- Adam Rubin, ESPN Staff Writer
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Santana, 31, underwent Sept. 14 surgery to repair a torn anterior capsule in his left shoulder.
Two weeks ago, Santana started tossing a baseball every other day.
Alderson said Santana likely will not step onto a mound until about May 1. From that point, it could take six to eight weeks to be ready to contribute.
"So if you do the math, it gets you to the end of June, the middle part of July," Alderson said.
Santana described himself as "optimistic" about his chances to pitch at a high level again. Still, he suffered a rare baseball injury. He could only cite New York Yankees catcher Jorge Posada as another major league player who has undergone the procedure. And he is not a pitcher.
Even Santana is unsure if he will be able to duplicate his pre-shoulder surgery level once healed, although that's the goal.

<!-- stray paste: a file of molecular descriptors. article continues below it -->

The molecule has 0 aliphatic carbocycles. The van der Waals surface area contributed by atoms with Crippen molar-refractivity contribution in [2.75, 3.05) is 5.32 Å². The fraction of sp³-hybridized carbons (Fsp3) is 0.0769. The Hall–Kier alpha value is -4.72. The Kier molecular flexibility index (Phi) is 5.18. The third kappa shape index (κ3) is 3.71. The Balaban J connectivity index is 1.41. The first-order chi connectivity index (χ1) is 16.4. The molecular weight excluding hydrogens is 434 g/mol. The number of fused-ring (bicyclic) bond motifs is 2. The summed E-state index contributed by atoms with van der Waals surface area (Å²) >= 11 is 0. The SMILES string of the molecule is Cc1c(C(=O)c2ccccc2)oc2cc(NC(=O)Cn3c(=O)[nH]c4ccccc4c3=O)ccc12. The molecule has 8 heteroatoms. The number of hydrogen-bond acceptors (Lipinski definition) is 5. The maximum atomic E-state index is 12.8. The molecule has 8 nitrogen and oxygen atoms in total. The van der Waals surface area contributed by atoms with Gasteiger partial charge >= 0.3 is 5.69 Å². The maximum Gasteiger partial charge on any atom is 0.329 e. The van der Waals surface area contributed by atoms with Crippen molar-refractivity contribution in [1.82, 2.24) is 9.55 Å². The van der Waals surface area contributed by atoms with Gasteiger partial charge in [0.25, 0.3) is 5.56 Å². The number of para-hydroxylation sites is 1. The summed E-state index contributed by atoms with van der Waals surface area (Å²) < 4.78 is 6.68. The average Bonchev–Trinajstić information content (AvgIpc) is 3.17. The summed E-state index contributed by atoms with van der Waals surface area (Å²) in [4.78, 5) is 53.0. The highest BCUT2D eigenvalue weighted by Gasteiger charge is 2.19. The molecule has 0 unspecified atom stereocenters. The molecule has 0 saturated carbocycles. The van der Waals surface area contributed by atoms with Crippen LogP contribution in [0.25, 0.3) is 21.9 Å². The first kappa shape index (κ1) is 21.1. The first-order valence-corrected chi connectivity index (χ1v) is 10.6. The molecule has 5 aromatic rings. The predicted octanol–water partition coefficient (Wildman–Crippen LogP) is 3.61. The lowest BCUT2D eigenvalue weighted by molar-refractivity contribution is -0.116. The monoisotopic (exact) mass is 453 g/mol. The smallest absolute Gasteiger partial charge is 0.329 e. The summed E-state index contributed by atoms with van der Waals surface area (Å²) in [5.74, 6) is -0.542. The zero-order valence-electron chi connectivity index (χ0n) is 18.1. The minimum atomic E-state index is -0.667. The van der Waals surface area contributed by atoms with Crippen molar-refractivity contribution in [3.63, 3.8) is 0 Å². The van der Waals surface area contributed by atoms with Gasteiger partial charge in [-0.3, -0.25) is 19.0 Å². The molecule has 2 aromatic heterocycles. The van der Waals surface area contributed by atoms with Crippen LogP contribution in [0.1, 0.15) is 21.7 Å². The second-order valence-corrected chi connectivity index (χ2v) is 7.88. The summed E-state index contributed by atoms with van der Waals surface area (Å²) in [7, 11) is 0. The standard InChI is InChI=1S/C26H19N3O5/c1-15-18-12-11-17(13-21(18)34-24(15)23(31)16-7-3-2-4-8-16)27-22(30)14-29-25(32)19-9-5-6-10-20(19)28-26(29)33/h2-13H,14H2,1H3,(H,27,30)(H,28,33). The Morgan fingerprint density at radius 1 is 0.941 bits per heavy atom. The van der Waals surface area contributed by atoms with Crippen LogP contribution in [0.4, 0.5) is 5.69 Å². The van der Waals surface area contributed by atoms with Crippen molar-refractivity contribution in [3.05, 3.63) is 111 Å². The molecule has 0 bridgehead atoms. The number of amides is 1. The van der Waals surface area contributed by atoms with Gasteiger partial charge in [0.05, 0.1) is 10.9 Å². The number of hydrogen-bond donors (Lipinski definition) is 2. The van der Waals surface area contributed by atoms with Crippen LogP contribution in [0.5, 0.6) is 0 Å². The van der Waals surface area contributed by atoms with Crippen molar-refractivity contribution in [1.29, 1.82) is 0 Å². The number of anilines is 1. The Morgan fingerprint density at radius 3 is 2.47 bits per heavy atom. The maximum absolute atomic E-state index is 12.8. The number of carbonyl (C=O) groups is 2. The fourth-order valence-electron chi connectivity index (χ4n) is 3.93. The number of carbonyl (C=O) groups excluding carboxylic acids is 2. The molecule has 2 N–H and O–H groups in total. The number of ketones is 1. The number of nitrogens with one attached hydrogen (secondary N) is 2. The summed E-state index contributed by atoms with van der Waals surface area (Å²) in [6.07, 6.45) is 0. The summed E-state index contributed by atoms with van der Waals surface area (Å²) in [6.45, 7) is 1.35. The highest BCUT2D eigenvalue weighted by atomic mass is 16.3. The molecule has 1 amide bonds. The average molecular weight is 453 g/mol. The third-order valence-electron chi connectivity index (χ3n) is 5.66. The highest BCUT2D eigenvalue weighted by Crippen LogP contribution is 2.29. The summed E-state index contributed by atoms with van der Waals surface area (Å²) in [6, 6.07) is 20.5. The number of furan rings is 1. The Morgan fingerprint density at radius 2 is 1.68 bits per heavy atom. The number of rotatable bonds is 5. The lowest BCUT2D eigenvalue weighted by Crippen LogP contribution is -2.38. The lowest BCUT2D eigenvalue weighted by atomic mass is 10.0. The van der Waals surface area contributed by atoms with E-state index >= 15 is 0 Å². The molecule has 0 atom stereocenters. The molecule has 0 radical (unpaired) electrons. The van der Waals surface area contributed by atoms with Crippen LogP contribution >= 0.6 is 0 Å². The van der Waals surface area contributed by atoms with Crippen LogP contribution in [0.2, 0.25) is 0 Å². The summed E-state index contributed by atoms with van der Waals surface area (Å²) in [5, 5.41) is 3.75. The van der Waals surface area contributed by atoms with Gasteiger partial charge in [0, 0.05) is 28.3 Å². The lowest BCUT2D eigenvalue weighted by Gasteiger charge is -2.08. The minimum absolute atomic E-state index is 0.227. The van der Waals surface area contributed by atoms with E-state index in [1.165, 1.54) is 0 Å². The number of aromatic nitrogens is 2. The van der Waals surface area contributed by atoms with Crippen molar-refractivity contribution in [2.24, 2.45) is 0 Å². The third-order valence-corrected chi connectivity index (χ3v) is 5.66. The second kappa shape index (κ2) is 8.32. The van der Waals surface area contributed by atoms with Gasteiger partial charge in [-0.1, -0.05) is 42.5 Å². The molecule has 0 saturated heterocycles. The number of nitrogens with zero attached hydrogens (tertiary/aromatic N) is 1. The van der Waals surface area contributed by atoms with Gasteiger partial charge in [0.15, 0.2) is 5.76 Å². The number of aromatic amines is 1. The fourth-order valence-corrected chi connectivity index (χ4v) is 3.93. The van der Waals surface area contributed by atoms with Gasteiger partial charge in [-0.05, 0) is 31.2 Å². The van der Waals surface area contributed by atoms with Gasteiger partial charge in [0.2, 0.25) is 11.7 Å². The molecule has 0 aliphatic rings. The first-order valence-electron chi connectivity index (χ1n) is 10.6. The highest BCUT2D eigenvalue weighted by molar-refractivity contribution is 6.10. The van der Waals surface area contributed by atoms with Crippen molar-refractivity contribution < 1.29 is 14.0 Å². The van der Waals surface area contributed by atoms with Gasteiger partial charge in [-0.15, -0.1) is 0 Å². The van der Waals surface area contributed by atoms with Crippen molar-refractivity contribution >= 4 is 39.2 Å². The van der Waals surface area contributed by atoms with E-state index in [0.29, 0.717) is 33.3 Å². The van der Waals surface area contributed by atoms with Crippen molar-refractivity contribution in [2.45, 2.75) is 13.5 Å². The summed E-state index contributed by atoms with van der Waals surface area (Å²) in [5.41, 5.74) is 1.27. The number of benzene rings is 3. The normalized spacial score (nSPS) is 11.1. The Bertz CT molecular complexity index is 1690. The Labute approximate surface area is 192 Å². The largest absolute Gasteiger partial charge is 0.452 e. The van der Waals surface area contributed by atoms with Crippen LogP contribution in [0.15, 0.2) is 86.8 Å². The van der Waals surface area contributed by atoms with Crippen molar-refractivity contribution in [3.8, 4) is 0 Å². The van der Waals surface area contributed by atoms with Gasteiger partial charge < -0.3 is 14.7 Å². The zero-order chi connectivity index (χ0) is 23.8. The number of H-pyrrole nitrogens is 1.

"When you get your arm all cleaned up and fixed, there's always a question mark, because you never know," Santana said. "Time will tell. But if everything goes right and feels good, I'm going to continue playing as much as I can."
Manager Terry Collins spoke to Santana.
"He said, 'I'm going to be faster than people think,'" Collins said.
Santana said he gets "some tightness" while tossing a baseball, but expressed no concern. Collins said staff members who observed Santana tossing at the Mets' Florida complex this week believe his range of motion is advanced at this point for someone who had undergone shoulder surgery.
"You stretch and it's part of what you're going to go through, I've been told," Santana said about the tightness.
Santana is signed through 2013, at annual salaries of $22.5 million, $24 million and $25.5 million. The club also has an option for 2014 at $25 million, or is responsible for a $5.5 million buyout.
Collins has asked Santana to be outdoors with the team during spring-training workouts to act as a leader, even if he is limited. Santana complied Thursday. However, Santana indicated, he more often likely will stretch with the team and then get to his rehab program independently.
"I don't want to be a distraction," Santana said. "That's for sure."
6hAnthony Witrado, Special to ESPN.com